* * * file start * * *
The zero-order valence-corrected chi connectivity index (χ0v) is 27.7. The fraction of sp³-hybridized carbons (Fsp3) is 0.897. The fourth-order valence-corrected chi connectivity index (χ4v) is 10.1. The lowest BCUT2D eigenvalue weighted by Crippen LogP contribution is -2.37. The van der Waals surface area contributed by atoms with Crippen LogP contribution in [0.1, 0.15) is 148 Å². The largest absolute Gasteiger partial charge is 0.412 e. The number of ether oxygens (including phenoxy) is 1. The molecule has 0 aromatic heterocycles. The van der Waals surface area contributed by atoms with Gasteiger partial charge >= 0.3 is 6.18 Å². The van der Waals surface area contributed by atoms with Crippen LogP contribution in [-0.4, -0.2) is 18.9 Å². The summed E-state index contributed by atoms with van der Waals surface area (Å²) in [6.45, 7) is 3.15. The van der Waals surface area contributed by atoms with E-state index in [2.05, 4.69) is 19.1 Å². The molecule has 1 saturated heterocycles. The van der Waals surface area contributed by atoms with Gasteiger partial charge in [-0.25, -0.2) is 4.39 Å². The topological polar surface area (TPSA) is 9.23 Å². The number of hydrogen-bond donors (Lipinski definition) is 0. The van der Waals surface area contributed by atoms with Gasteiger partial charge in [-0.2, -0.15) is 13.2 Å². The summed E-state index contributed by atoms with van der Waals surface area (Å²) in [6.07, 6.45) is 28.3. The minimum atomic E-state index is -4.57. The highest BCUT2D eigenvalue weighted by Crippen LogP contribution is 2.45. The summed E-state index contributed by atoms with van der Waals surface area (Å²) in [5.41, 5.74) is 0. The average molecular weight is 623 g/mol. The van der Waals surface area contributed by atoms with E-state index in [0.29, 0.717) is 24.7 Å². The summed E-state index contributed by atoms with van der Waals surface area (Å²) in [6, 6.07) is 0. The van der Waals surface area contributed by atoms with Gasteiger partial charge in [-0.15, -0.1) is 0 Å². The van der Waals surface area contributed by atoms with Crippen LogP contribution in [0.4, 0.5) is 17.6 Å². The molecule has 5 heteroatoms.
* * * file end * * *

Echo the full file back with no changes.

The zero-order valence-corrected chi connectivity index (χ0v) is 27.7. The fraction of sp³-hybridized carbons (Fsp3) is 0.897. The fourth-order valence-corrected chi connectivity index (χ4v) is 10.1. The lowest BCUT2D eigenvalue weighted by Crippen LogP contribution is -2.37. The van der Waals surface area contributed by atoms with Crippen LogP contribution in [0.1, 0.15) is 148 Å². The largest absolute Gasteiger partial charge is 0.412 e. The number of ether oxygens (including phenoxy) is 1. The molecule has 0 aromatic heterocycles. The van der Waals surface area contributed by atoms with Gasteiger partial charge >= 0.3 is 6.18 Å². The van der Waals surface area contributed by atoms with Crippen LogP contribution in [-0.4, -0.2) is 18.9 Å². The summed E-state index contributed by atoms with van der Waals surface area (Å²) in [6.45, 7) is 3.15. The van der Waals surface area contributed by atoms with E-state index in [2.05, 4.69) is 19.1 Å². The molecule has 1 saturated heterocycles. The van der Waals surface area contributed by atoms with Gasteiger partial charge in [-0.25, -0.2) is 4.39 Å². The topological polar surface area (TPSA) is 9.23 Å². The number of hydrogen-bond donors (Lipinski definition) is 0. The van der Waals surface area contributed by atoms with Gasteiger partial charge in [-0.2, -0.15) is 13.2 Å². The summed E-state index contributed by atoms with van der Waals surface area (Å²) in [6.07, 6.45) is 28.3. The minimum atomic E-state index is -4.57. The highest BCUT2D eigenvalue weighted by Crippen LogP contribution is 2.45. The summed E-state index contributed by atoms with van der Waals surface area (Å²) in [5.41, 5.74) is 0. The average molecular weight is 623 g/mol. The van der Waals surface area contributed by atoms with E-state index in [0.29, 0.717) is 24.7 Å². The summed E-state index contributed by atoms with van der Waals surface area (Å²) in [6, 6.07) is 0. The van der Waals surface area contributed by atoms with Gasteiger partial charge in [-0.15, -0.1) is 0 Å². The van der Waals surface area contributed by atoms with Crippen LogP contribution in [0.4, 0.5) is 17.6 Å². The molecule has 5 heteroatoms.